kinema (n.)

    former alternative spelling of cinema, with the Greek k-.ETD kinema (n.).2

    kinematics (n.)

    "the science of motion," 1840, from French cinématique (Ampère, 1834), from Latinized form of Greek kinēsis "movement, motion," from kinein "to move" (from PIE *kie-neu-, suffixed form of root *keie- "set in motion"). Related: Kinematic (adj.), 1846; kinematical; kinematically.ETD kinematics (n.).2

    kinesics (n.)

    study of body language, 1952, from Greek kinēsis "movement, motion," from kinein "to move" (from PIE root *keie- "to set in motion") + -ics. Related: kinesic.ETD kinesics (n.).2

    kinesis (n.)

    "physical movement, muscular action," 1819, from Greek kinēsis "movement, motion," from kinein "to move" (from PIE *kie-neu-, suffixed form of root *keie- "set in motion").ETD kinesis (n.).2

    kinesiology (n.)

    1894, from Greek kinēsis "movement, motion," from kinein "to move" (from PIE root *keie- "to set in motion") + -ology. Related: Kinesiological; kinesiologically.ETD kinesiology (n.).2

    kinesthesia (n.)

    also kinaesthesia, "the sense of muscular movement," 1888, Modern Latin compound of elements from Greek kinein "to set in motion; to move" (from PIE root *keie- "to set in motion") + aisthēsis "perception" (see anesthesia). Earlier was kinaesthesis (1880).ETD kinesthesia (n.).2

    kinesthetic (adj.)

    also kinaesthetic, "pertaining to kinesthesia," 1880, coined by British neurologist Henry Charlton Bastian (1837-1915) from Greek kinein "to move" (from PIE root *keie- "to set in motion") + aisthēsis "sensation" (from PIE root *au- "to perceive"). The coinage is perhaps on model of aesthetic, prosthetic.ETD kinesthetic (adj.).2

    kinesthetics (n.)

    also kinaesthetics, "power of movement or sensation in the body," by 1893, from kinesthetic "pertaining to kinesthesia" + -ics.ETD kinesthetics (n.).2

    kinetics (n.)

    "science of motion and forces acting on bodies in motion," 1864, from kinetic; see -ics.ETD kinetics (n.).2

    kinetic (adj.)

    "relating to muscular motion," 1841, from Greek kinētikos "moving, putting in motion," from kinētos "moved," verbal adjective of kinein "to move" (from PIE root *keie- "to set in motion").ETD kinetic (adj.).2

    From 1855 as "causing motion." Related: Kinetical; kinetically.ETD kinetic (adj.).3


    word-forming element used from late 19c. and meaning "motion," from Greek kineto-, combining form of kinein "to move" (from PIE root *keie- "to set in motion").ETD kineto-.2

    kinfolk (n.)

    also kin-folk, 1802, principally American English but the earliest references are British; from kin (n.) + folk (n.). Kinsfolk is recorded from 1844.ETD kinfolk (n.).2

    king (n.)

    a late Old English contraction of cyning "king, ruler" (also used as a title), from Proto-Germanic *kuningaz (source also of Dutch koning, Old Norse konungr, Danish konge, Old Saxon and Old High German kuning, Middle High German künic, German König).ETD king (n.).2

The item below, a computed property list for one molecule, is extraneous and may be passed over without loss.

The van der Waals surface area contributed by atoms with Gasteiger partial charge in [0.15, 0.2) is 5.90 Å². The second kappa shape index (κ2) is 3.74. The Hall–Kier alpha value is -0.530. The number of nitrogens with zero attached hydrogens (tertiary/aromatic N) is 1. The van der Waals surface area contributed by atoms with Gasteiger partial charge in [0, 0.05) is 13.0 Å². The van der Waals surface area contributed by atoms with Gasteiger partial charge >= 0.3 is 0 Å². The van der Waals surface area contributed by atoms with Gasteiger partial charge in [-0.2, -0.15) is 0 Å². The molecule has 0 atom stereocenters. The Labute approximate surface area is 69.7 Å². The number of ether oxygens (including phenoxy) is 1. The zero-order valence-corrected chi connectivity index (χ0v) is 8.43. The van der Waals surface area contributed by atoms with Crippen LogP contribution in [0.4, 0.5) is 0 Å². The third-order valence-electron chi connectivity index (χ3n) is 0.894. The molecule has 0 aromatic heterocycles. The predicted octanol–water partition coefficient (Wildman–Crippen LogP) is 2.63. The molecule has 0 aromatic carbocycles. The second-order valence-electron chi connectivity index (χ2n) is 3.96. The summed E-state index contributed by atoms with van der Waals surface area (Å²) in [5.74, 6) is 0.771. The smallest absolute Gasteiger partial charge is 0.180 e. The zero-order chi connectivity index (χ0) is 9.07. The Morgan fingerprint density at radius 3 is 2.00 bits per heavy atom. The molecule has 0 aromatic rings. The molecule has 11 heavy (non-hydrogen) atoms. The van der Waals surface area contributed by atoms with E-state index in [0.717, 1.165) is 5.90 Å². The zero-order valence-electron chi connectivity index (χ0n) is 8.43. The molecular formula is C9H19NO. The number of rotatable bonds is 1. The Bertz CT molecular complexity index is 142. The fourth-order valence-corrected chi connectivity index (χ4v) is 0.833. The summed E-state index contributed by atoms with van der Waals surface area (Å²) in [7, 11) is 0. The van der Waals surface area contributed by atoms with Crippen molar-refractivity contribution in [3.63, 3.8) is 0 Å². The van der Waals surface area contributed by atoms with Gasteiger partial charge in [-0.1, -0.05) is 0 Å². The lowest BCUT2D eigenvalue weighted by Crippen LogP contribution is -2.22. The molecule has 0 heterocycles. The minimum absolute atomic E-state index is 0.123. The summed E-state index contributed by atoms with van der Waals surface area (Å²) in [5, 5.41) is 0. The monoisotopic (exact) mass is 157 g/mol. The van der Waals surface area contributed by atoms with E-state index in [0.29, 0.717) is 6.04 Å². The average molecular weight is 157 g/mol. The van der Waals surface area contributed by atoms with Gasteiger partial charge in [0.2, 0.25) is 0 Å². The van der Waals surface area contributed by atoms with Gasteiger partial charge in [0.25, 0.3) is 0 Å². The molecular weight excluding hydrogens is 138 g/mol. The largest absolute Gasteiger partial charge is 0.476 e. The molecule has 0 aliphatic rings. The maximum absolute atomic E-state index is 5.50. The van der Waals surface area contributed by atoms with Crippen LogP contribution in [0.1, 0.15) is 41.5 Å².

This is of uncertain origin. It is possibly related to Old English cynn "family, race" (see kin), making a king originally a "leader of the people." Or perhaps it is from a related prehistoric Germanic word meaning "noble birth," making a king etymologically "one who descended from noble birth" (or "the descendant of a divine race"). The sociological and ideological implications render this a topic of much debate. "The exact notional relation of king with kin is undetermined, but the etymological relation is hardly to be doubted" [Century Dictionary].ETD king (n.).3

    General Germanic, but not attested in Gothic, where þiudans (cognate with Old English þeoden "chief of a tribe, ruler, prince, king") was used. Finnish kuningas "king," Old Church Slavonic kunegu "prince" (Russian knyaz, Bohemian knez), Lithuanian kunigas "clergyman" are forms of this word taken from Germanic. Meaning "one who has superiority in a certain field or class" is from late 14c.ETD king (n.).4

    In Old English, used for chiefs of Anglian and Saxon tribes or clans, of the heads of states they founded, and of the British and Danish chiefs they fought. The word acquired a more imposing quality with the rise of European nation-states, but then it was applied to tribal chiefs in Africa, Asia, North America. The chess piece is so called from c. 1400; the playing card from 1560s; the use in checkers/draughts is first recorded 1820. Three Kings for the Biblical Wise Men is from c. 1200.ETD king (n.).5

    king (adj.)

    king (n.) applied, at first in natural history, to species deemed remarkably big or dominant, such as king crab (1690s); the U.S. king snake (1737), which attacks other snakes and is regarded especially as the enemy of the rattlesnake; king cobra (1888). In marketing, king-size is from 1939, originally of cigarettes. A king-bolt (1825) was the large bolt connecting the fore part of a carriage with the fore-axle.ETD king (adj.).2